The BMW 524td – The Best Diesel Car You Could Buy in 1983
Ask any Brit about buying a diesel car in 1983 and only a farmer with access to plenty of cheap untaxed fuel would actually want one. What a sorry collection of dreadful rattlers that might just about pull you out of bed after the noise woke you first. Mercedes Benz fielded the 200D and 240D with 60 bhp and 71 bhp respectively plus the 300D with 87 bhp – it was about the only diesel that was at least acceptable to the private motorist.
The History of the BMW 524td
Out of nowhere arrived the BMW 524td forty years ago this year. Based on the 1981 E28 5 Series, the 524td was the result of many years work and research and had BMW been a bigger company with more production capacity, the 524td would have arrived earlier in the E12 body.
The aftermath of the 1974 oil crisis is the point at which all manufacturers knew they had to make plans for more economical cars. Diesel was going to be the next big thing and BMW were going to ride that horse. Karlheinz Lange of BMW engine development took a derisive look at what Mercedes were building and realized how those units would be utterly unacceptable in a BMW. He could do much better. The tie in between BMW and Steyr Daimler Puch AG in December 1978 allowed the essential new factory and development centre to build BMW petrol and diesel engines.
The Engine: The M21 Turbocharged Diesel
Starting in 1975, a new range of M20 small petrol sixes was developed. An iron block, alloy head SOHC engine, it was designed with both 80 mm and 84 mm bore sizes and the former would have more than enough strength for a diesel engine whose high compression ratios and cylinder pressures needed a seriously strong block – it required very few changes to be dieselized, mainly being cast from a superior grade of iron with a higher chrome content. From this modified 2 liter petrol block, the 2443 cc M21 was developed, the extra capacity drawn from a new forged steel crankshaft with a stroke of 81 mm.
Stronger steel connecting rods, diesel specific pistons with deep chambers, a higher volume oil pump and a bigger sump were joined by a new SOHC cylinder head with no combustion chambers and a thick cast alloy cam cover was used to damp out both valve train noise as well as diesel combustion sound.
Direct injection (DI) lacked adequate refinement; DI is where the injector fires straight into the combustion chamber. Instead, BMW used indirect ‘swirl chamber’ injection (IDI) where diesel is sprayed into a small chamber above the combustion chamber resulting in a much softer diesel sound.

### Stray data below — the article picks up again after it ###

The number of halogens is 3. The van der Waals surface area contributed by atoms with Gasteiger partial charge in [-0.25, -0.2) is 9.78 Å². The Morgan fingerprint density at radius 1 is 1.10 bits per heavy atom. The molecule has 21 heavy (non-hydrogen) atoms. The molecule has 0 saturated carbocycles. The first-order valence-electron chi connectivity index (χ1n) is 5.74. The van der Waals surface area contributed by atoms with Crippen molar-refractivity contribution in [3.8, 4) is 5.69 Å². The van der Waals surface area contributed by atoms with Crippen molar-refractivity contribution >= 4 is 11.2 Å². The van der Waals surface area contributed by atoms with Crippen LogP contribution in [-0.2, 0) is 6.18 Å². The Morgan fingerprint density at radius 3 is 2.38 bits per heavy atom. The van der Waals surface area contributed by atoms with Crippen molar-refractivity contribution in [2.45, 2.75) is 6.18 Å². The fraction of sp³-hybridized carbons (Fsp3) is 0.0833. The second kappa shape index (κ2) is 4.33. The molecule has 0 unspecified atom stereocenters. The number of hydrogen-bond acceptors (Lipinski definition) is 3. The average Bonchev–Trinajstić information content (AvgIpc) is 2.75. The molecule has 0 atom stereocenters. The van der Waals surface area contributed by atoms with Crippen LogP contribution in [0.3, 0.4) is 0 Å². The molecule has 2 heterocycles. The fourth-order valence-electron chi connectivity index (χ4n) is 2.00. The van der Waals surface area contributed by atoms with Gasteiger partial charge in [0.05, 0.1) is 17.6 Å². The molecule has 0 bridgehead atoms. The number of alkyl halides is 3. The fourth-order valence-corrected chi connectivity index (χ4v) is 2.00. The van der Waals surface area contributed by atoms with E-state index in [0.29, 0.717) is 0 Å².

The injectors were Delay Pintle Nozzle types, these being run at a lower pressure than DI engines, and the compression ratio was 22:1.
The Performance: Quiet, Smooth, and Fast
A Garrett T3 turbocharger was used to boost the fuel air mixture, and the result was an impressive 115 bhp at 4800 rpm with 210 nm of torque at 2400 rpm and this torque figure was higher than the BMW 3.5 petrol engine at the same rpm. Mounted on soft rubber engine mounts and with 9 kilos of extra sound insulation, the 115 bhp 524td was a revelation. Not only was it quiet and smooth with not much given away to a 528e or Euro 520i, it would reach 62 mph in just 11 seconds and do around 115 mph all out. 80 mph cruising required 2500 rpm as you were wafting along, doing 40 mpg.
The Legacy of the BMW 524td
BMW’s 524td was instantly the best diesel car you could buy at any price. So well regarded was the new M21 that Ford did a deal with BMW to supply the unit to use in the Lincoln Mark VII diesel, a car that was just too big and heavy for the 2.4 litre M21.
524td production began in October 1982 and by early 1983, enough cars had been built for a model launch. A non turbo 86 bhp E30 324d arrived for 1985 and that was followed a year later by a similarly engined 524d aimed mainly at the taxi market. The full fat E30 324td arrived in February 1987 and in 1988, the second generation 524td arrived in E34 guise, now with electronic Bosch DDE (Digital Diesel Electronics) engine management.
The M21 left production in August 1991 having well and truly lit a bonfire under the diesel car market and given notice that what had passed muster before was a thing of the past. One of BMW’s mistakes however was to not import either the 524td or 324td to the UK. BMW could have set a trend in the UK for performance diesels that fitted the Ultimate Driving Machine image perfectly – and they would have sold every example with ease.